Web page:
Journal Information
Vol. 8. Issue 2.
Pages 102-103 (March - April 2012)
Vol. 8. Issue 2.
Pages 102-103 (March - April 2012)
Letter to the Editor
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Sternoclavicular Septic Arthritis and Empyema
Artritis séptica esternoclavicular y empiema
María José Moreno Martínez
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Corresponding author.
, Manuel José Moreno Ramos, Luis F. Linares Ferrando, Carlos Marras Fernandez-Cid, Manuel Castaño Sanchez, Elena Peñas Martínez
Servicio de Reumatología, Hospital Universitario Virgen de la Arrixaca, Murcia, Spain
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Dear Editor:

Attention of a patient with a swollen joint and fever is a medical emergency due to the possibility of septic arthritis.

The sternoclavicular joint is a rare localization for septic arthritis in patients without risk factors (intravenous drug users [IDU]), immunocompromised patients, diabetes, etc.).1 In this type of involvement there are serious possible complications such as abscesses, mediastinitis, osteomyelitis and empyema.1

Here, we report the case of a patient with sternoclavicular septic arthritis and secondary empyema.

The patient, a 63-year-old male was admitted to our hospital for right shoulder pain lasting one week and three days with high fever. He had a painful tumor on the right sternoclavicular region and discrete pulmonary hypoventilation at the base of the same side. The rest of the examination was unremarkable and revealed no history of risk factors. He had leukocytosis with neutrophilia, elevated erythrocyte sedimentation rate (ESR) and fibrinogen, no other laboratory abnormalities. Chest X-ray showed a condensing image in the right upper lobe and a diffuse condensation of the right base (Fig. 1). Shoulder X-rays showed no abnormalities. The chest CT observed disintegration of the articular margins and periarticular fluid collection which continued to the subclavicular region, anterior pleural and right lung base (Fig. 1).

Fig. 1.

Chest X-ray (left) and CT (right) showing an infiltrate at the right lung base and pleural effusion on the same side.


We performed arthrocentesis of the acromioclavicular joint, isolating Staphylococcus aureus (S. aureus) in the synovial fluid and in blood cultures. According to the antibiogram, the patient was treated with intravenous cloxacyllin. We performed a thoracocenthesis and obtained a liquid with data of infection and an analytical result with a high suspicion of empyema, so we placed a chest drainage tube. With both treatments there was a significant improvement and resolution of the problem.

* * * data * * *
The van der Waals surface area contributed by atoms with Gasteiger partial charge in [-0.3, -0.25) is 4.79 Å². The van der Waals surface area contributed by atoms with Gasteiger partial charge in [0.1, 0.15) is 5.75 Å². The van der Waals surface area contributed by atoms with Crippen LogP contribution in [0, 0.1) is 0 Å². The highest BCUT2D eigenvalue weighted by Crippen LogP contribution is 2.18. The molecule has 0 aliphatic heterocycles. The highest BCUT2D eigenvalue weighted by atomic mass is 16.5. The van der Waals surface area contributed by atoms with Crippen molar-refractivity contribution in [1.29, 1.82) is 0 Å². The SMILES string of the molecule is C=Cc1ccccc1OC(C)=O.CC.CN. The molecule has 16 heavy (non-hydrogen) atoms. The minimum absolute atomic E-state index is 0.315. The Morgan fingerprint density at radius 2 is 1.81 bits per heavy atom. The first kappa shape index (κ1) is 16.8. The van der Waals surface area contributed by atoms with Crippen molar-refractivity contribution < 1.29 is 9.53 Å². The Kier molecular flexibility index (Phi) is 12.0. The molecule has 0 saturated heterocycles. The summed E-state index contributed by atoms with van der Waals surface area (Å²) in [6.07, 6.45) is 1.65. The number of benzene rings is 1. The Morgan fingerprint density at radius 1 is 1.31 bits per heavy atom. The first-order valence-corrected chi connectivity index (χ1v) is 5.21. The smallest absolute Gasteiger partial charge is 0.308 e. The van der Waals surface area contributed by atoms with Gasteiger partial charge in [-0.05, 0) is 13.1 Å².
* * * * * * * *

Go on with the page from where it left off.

The incidence of septic arthritis appears to increase in certain types of population (prosthetic infections, immunocompromised, IDU, etc.).2

The sternoclavicular joint may be affected by 9% of cases of septic arthritis.3

The clinical presentation is usually insidious, with pain localized to the shoulder or paracervical region, which may delay diagnosis, increasing the percentage of local complications, abscesses and even the extension of the process within the thorax.1

One study 1 describes the target population for this type of septic arthritis as a young population. In our case, the patient exceeded the average age suggested by these authors (45 years).

In all age groups at risk the most common organisms identified was S. aureus, as in our case, as well as in other gram positive agents.2 In the case of sternoclavicular septic arthritis, S. aureus causes half of the cases.1 However, we must not forget other organisms such as Pseudomonas aeruginosa, which is a major cause of septic arthritis in certain patient groups such as IVDU.1

Given the potential for serious complications described above, a chest CT should be performed after a chest X-ray and at any abnormality of the latter. Our patient had no clear respiratory symptoms, except for a mild dry cough three days before admission, as well as fever and malaise during the same days, so one must be guided not only by the clinical data. From the onset we started antimicrobial therapy against S. aureus with oxacyllin or vancomycin, due to the risk of resistance to methicillin. If the patient belonged to a different risk group we would have covered gram-negatives with cephepime or piperacyllin-tazobactam, for example, or in case of carbapenem resistance.1

We report a patient with sternoclavicular septic arthritis and secondary empyema, with no risk factors and who started as a painful shoulder. These facts have encouraged us to communicate the clinical features, diagnosis and treatment, having thought about the possibility of sternoclavicular arthritis when we observed fever accompanied by severe pain in the shoulder or paracervical region.

J.J. Ross, H. Shamsuddin.
Sternoclavicular septic arthritis review of 180 cases.
Medicine, 83 (2004), pp. 139-148
C.J. Mathews, V.C. Weston, A. Jones, M. Field, G. Coakley.
Bacterial septic artritis in adults.
A. Berrocal, M. Ferrandiz, J. Echevarria, E. Gotuzzo, A. Calvo, A. Silicant.
Artritis séptica esternoclavicular.
Rev Med Hered, 4 (1993), pp. 125-128

Please cite this article as: Moreno Martínez MJ, et al. Artritis séptica esternoclavicular y empiema. Reumatol Clin. 2012;8(2):102-103.

Copyright © 2011. Elsevier España, S.L.. All rights reserved
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